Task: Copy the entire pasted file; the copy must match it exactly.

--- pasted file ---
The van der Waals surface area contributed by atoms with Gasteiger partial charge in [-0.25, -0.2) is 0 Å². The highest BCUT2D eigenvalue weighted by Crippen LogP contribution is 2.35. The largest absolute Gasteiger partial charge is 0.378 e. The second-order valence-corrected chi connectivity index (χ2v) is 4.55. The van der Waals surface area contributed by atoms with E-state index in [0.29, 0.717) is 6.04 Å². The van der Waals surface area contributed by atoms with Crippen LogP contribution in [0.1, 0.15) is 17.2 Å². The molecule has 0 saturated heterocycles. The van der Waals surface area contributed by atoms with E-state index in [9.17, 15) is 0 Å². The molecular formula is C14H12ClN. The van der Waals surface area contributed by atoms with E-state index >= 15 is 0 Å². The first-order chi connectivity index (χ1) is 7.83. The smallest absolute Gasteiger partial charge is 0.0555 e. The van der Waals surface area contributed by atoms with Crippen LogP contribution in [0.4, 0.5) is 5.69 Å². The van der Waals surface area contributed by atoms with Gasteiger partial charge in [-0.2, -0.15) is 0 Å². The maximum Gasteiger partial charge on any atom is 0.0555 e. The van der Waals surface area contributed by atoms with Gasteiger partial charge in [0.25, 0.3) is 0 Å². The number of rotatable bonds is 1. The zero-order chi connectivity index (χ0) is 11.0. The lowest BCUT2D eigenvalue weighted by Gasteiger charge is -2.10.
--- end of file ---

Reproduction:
The van der Waals surface area contributed by atoms with Gasteiger partial charge in [-0.25, -0.2) is 0 Å². The highest BCUT2D eigenvalue weighted by Crippen LogP contribution is 2.35. The largest absolute Gasteiger partial charge is 0.378 e. The second-order valence-corrected chi connectivity index (χ2v) is 4.55. The van der Waals surface area contributed by atoms with E-state index in [0.29, 0.717) is 6.04 Å². The van der Waals surface area contributed by atoms with Crippen LogP contribution in [0.1, 0.15) is 17.2 Å². The molecule has 0 saturated heterocycles. The van der Waals surface area contributed by atoms with E-state index in [9.17, 15) is 0 Å². The molecular formula is C14H12ClN. The van der Waals surface area contributed by atoms with E-state index >= 15 is 0 Å². The first-order chi connectivity index (χ1) is 7.83. The smallest absolute Gasteiger partial charge is 0.0555 e. The van der Waals surface area contributed by atoms with Crippen LogP contribution in [0.4, 0.5) is 5.69 Å². The van der Waals surface area contributed by atoms with Gasteiger partial charge in [-0.2, -0.15) is 0 Å². The maximum Gasteiger partial charge on any atom is 0.0555 e. The van der Waals surface area contributed by atoms with Gasteiger partial charge in [0.25, 0.3) is 0 Å². The number of rotatable bonds is 1. The zero-order chi connectivity index (χ0) is 11.0. The lowest BCUT2D eigenvalue weighted by Gasteiger charge is -2.10.